Google makes a risky play for the gallery

Google made Java better, which is technically a good thing. But it did so in a legally questionable way.

The Great Google is wearing sackcloth and ashes this week, whipping up public resentment against legal rival Oracle by staying away from JavaOne, and quietly encouraging sales of James Gosling's nifty anti-Oracle t-shirts. (Picture from Cafepress.)

But in publicly portraying itself as the Luke Skywalker of open source (and Larry Ellison as Darth Vader) Google is taking a risk. That's right, someone might find out Oracle is its father. That would be a real disturbance in the force.

The problem, as Bruce Perens makes clear at his blog, is that this lawsuit isn't really about open source. Google deliberately violated the patent freedom grant given by Sun, using a user interface toolkit not found in Java ME or Java SE.

Java on the web doesn't seem to have the problems that Google built into Android, its users can stay within the patent grant without trouble.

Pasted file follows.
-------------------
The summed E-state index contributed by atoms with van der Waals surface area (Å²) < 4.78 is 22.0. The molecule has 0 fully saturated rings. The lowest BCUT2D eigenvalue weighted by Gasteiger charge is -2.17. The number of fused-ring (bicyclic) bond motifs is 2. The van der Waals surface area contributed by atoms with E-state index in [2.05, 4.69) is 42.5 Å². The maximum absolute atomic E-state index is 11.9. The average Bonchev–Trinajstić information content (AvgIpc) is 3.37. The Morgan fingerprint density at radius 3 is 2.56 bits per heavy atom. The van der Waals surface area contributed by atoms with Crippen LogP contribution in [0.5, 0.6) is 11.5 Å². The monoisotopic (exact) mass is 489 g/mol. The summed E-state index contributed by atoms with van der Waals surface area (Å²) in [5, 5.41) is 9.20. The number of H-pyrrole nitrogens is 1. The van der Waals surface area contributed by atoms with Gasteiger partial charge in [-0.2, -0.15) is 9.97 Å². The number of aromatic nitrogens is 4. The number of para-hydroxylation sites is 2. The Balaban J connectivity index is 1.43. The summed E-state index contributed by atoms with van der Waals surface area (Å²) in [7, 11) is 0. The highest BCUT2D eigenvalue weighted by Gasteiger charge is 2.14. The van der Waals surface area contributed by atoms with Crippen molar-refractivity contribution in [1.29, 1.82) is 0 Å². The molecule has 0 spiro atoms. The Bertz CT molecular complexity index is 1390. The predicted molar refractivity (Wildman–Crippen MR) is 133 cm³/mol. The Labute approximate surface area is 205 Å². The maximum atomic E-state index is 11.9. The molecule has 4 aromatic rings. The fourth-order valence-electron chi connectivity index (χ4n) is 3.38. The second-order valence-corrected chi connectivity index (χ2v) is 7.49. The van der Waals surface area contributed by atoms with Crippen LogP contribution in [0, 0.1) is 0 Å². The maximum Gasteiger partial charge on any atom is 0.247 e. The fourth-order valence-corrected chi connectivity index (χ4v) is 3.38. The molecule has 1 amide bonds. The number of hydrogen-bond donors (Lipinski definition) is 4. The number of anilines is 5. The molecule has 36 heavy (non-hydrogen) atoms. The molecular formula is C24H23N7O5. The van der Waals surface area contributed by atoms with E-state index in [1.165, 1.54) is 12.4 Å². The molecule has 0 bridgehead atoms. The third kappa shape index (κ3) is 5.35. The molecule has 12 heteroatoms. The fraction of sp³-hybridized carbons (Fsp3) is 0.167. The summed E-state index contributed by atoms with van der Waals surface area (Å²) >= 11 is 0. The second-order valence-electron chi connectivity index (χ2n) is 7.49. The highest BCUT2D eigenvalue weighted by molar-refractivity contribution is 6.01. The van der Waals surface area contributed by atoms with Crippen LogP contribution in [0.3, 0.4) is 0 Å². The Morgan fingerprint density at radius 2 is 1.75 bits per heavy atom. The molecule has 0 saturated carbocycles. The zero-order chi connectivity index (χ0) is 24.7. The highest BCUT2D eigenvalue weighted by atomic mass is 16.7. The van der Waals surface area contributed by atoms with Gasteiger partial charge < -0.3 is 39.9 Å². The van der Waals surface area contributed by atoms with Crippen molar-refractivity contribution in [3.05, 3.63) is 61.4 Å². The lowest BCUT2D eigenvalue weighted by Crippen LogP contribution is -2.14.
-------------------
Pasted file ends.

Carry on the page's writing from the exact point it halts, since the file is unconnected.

Oops. Instead, Android implements the Dalvik Virtual Machine, recompiling  the Harmony class libraries on Apache's version of Java SE. It then targets the new version at the same markets Oracle has identified.

Or, as Charles Nutter notes in his excellent summation of the issues, "Dalvik is not a JVM...it just plays one on TV." Google made Java better, which is technically a good thing. But it did so in a legally questionable way.

One point even the fiercest open source advocates will insist on is that your rights to change code are not unlimited. They are defined by a license. If Google tweaked a proprietary version of Java it may lack the commercial rights to what it has done.

In other words, as painful as it may be admit this, Oracle may indeed have a case even Richard Stallman is bound to respect.

Google, who's your daddy?

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